Federal judge grants B.C. injunction against Alberta’s turn off the taps law
The law was passed, but never used, by Alberta's former NDP government as a way to put pressure on B.C. to drop its fight against the Trans Mountain oil pipeline expansion to the West Coast
CALGARY—A Federal Court judge has granted the British Columbia government a temporary injunction against an Alberta law that could have limited oil exports to other provinces.
In a decision released Tuesday, Justice Sebastien Grammond said Alberta’s so-called turn-off-the-taps legislation raises a serious issue.
“British Columbia … has demonstrated that an embargo of the nature evoked by the members of Alberta’s legislature when debating the act would cause irreparable harm to the residents of British Columbia.”
The B.C. government initially brought the action before Alberta’s Court of Queen’s Bench, which passed it to the Federal Court.
Alberta tried to strike the action by arguing that it wasn’t in the jurisdiction of the Federal Court, but the judge dismissed that motion. Grammond said B.C. has met the test for blocking the law until the courts can decide its validity.
B.C. Attorney General David Eby said he’s pleased that the case will be going to trial.
“We think it’s quite a straight forward case, but the ultimate decision will, of course, be up to the court,” he told reporters in Vancouver.
Eby said B.C. doesn’t believe Alberta can restrict the flow of refined product to other provinces to punish them for political positions it doesn’t like.
“That’s our understanding of the Constitution,” he said. “Alberta has a different understanding and the court will be deciding about that.”
Alberta Premier Jason Kenney said they’re reviewing the decision to determine whether to appeal or make changes to bring the law into compliance.
“We as a government will do everything that we can within the law to protect the value of our natural resources,” he told reporters in Edmonton.
The turn-off-the-taps legislation gives Alberta the power to crimp energy exports from the province.
The law was passed, but never used, by Alberta’s former NDP government as a way to put pressure on B.C. to drop its fight against the Trans Mountain oil pipeline expansion to the West Coast.
The new United Conservative government proclaimed it into force shortly after Kenney was sworn into office in April, but he had said it wouldn’t be used unless B.C. throws up further roadblocks to the pipeline.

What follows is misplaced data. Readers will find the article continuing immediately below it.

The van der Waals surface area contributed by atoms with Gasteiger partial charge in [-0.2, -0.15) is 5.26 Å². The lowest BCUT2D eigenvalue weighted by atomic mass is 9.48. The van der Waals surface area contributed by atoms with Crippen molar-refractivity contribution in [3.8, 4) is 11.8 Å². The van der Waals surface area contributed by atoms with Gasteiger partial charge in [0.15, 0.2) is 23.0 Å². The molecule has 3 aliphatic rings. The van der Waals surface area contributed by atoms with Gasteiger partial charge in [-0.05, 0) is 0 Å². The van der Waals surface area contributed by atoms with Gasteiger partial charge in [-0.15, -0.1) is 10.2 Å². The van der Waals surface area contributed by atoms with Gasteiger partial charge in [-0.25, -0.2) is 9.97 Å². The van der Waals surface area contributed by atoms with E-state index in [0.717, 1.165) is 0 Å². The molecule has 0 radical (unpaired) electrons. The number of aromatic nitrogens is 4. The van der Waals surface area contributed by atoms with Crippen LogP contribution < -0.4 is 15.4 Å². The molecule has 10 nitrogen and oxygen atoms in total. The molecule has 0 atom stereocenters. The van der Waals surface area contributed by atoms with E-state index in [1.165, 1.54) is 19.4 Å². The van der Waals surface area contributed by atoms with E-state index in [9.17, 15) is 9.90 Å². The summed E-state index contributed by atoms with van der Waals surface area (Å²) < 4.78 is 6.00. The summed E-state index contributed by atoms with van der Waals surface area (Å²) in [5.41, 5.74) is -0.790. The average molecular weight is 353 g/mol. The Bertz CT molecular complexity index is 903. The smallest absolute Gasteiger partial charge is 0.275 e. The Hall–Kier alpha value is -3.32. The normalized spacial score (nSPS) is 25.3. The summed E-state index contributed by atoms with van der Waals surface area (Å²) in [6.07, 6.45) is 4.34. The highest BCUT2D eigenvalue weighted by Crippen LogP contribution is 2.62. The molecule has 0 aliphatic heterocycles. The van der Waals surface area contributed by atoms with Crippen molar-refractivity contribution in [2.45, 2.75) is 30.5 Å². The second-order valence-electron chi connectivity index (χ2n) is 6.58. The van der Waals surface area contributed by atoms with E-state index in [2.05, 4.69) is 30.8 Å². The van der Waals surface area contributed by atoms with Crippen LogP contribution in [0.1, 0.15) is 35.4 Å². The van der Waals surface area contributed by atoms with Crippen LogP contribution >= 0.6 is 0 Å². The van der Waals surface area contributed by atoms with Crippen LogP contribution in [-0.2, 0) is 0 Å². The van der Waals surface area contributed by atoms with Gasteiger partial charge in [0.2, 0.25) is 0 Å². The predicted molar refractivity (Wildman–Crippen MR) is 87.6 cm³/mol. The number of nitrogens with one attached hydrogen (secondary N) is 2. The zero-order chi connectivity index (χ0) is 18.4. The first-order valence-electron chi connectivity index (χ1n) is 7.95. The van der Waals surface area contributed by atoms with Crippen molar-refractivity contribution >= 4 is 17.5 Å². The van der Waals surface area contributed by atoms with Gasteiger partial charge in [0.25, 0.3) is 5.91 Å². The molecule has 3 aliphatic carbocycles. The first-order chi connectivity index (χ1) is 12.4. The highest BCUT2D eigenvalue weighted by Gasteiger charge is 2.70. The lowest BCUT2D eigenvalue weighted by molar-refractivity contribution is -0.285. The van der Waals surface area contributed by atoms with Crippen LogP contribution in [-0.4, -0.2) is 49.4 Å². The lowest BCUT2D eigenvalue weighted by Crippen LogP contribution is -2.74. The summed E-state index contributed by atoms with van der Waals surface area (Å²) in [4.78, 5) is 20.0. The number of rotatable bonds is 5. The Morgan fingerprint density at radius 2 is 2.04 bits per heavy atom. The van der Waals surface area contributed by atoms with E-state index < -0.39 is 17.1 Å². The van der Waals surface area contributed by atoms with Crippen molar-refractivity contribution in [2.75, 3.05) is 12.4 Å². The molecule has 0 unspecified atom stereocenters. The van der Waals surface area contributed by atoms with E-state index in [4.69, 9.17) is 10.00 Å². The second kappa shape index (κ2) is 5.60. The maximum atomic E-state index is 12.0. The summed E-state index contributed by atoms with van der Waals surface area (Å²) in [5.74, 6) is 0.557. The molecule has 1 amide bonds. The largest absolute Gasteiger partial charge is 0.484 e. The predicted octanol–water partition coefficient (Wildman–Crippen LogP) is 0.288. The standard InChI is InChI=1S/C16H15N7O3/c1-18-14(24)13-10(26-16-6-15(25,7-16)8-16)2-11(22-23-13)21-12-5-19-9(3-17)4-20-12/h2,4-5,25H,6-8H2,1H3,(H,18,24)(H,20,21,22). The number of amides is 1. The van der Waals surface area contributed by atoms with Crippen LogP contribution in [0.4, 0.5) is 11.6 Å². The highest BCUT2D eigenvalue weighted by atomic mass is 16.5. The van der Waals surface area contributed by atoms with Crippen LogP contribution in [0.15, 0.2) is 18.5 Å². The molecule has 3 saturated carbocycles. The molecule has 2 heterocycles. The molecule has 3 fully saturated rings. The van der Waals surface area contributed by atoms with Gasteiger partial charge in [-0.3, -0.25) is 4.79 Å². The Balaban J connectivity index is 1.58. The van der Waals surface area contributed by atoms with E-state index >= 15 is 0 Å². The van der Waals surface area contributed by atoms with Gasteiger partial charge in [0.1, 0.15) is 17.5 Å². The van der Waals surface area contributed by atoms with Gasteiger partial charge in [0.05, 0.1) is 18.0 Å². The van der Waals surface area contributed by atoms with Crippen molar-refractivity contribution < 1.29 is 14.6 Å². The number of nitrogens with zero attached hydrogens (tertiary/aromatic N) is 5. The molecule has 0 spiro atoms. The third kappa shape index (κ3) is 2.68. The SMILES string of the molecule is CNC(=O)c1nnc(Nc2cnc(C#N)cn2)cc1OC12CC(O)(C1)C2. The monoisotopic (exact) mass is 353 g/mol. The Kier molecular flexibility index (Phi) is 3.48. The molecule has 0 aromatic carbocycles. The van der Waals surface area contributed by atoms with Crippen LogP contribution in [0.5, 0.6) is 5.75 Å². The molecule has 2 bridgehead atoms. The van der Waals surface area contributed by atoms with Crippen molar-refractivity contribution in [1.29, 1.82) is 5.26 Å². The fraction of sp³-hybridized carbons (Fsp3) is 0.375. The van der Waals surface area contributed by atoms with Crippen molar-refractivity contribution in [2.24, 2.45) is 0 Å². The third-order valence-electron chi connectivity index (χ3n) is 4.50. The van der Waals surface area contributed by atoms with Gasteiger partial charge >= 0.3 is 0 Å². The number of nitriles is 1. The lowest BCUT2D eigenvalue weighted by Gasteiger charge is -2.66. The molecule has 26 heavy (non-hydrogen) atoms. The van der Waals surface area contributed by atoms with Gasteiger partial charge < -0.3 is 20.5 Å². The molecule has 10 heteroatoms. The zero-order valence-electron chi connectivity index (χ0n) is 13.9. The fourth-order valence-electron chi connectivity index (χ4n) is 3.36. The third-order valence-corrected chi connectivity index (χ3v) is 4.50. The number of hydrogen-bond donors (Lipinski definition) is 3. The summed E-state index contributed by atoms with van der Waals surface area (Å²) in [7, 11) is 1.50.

B.C. had called the law a loaded gun and asked the courts to make sure it didn’t accidentally go off.
NDP Leader Rachel Notley said Tuesday that the injunction has rendered the law useless.
“We told the premier not to proclaim this legislation because it would be like blowing up the missile while it’s still on the launchpad,” she said in a news release.
Kenney responded by saying it was Notley’s government that wrote the bill.
“I assume former premier Notley got advice that this (bill) was compliant with the Constitution,” he said.
Notley later said in an interview that her government was careful to consider the constitutionality of the bill as it was prepared, and noted that the injunction isn’t tied to the constitutionality of the law.
If Kenney had concerns with the bill, she said he could have changed it before it was proclaimed.
Notley added that the legality of the bill was secondary to Kenney’s focus of making a public relations splash.
“It was all about political grandstanding,” she said. “It wasn’t about getting the job done.”
Grammond said in his decision that members on both sides of the Alberta legislature explained the law’s purpose in relation to the B.C. government’s actions on the Trans Mountain expansion project.
“These statements make it abundantly clear that the purpose of the act is to inflict economic harm to British Columbia,” he said.
An embargo, he said, would not only cause a considerable increase in the price of gas and diesel in the province, but any fuel shortages could also endanger public safety.
The Trans Mountain expansion, first approved in 2016, would triple the amount of oil flowing from the oilsands to B.C.’s Lower Mainland and from there to lucrative new markets across the Pacific.
The federal government bought the existing pipeline last year for $4.5 billion after Texas-based Kinder Morgan threatened to walk away because of B.C.’s resistance.
The Federal Court of Appeal quashed the approval months later on the grounds that there hadn’t been enough consultation with First Nations or consideration of the pipeline’s potential impact on marine wildlife.
The project was approved for a second time by the federal cabinet this summer.
—with files from Dirk Meissner in Victoria